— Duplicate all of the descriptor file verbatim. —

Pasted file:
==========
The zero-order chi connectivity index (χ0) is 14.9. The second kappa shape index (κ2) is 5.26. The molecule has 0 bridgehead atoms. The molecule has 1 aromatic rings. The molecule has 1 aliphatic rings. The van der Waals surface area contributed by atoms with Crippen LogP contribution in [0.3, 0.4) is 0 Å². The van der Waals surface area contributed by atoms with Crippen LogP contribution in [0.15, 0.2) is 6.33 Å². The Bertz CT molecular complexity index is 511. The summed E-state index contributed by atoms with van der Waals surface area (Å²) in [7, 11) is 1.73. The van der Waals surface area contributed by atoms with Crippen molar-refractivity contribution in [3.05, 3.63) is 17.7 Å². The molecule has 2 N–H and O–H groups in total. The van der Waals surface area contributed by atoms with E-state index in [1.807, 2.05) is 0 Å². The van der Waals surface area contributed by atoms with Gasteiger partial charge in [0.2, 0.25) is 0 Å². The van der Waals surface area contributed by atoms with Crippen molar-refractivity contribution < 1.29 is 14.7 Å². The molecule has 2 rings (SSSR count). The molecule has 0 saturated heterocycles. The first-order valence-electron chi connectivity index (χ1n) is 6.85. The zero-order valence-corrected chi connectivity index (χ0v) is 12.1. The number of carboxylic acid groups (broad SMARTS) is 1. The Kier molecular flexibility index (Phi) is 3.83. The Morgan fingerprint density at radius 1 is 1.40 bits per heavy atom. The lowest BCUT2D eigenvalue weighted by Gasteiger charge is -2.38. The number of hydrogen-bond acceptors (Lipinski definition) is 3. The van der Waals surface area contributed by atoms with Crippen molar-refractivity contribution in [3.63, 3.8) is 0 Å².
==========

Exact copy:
The zero-order chi connectivity index (χ0) is 14.9. The second kappa shape index (κ2) is 5.26. The molecule has 0 bridgehead atoms. The molecule has 1 aromatic rings. The molecule has 1 aliphatic rings. The van der Waals surface area contributed by atoms with Crippen LogP contribution in [0.3, 0.4) is 0 Å². The van der Waals surface area contributed by atoms with Crippen LogP contribution in [0.15, 0.2) is 6.33 Å². The Bertz CT molecular complexity index is 511. The summed E-state index contributed by atoms with van der Waals surface area (Å²) in [7, 11) is 1.73. The van der Waals surface area contributed by atoms with Crippen molar-refractivity contribution in [3.05, 3.63) is 17.7 Å². The molecule has 2 N–H and O–H groups in total. The van der Waals surface area contributed by atoms with E-state index in [1.807, 2.05) is 0 Å². The van der Waals surface area contributed by atoms with Gasteiger partial charge in [0.2, 0.25) is 0 Å². The van der Waals surface area contributed by atoms with Crippen molar-refractivity contribution < 1.29 is 14.7 Å². The molecule has 2 rings (SSSR count). The molecule has 0 saturated heterocycles. The first-order valence-electron chi connectivity index (χ1n) is 6.85. The zero-order valence-corrected chi connectivity index (χ0v) is 12.1. The number of carboxylic acid groups (broad SMARTS) is 1. The Kier molecular flexibility index (Phi) is 3.83. The Morgan fingerprint density at radius 1 is 1.40 bits per heavy atom. The lowest BCUT2D eigenvalue weighted by Gasteiger charge is -2.38. The number of hydrogen-bond acceptors (Lipinski definition) is 3. The van der Waals surface area contributed by atoms with Crippen molar-refractivity contribution in [3.63, 3.8) is 0 Å².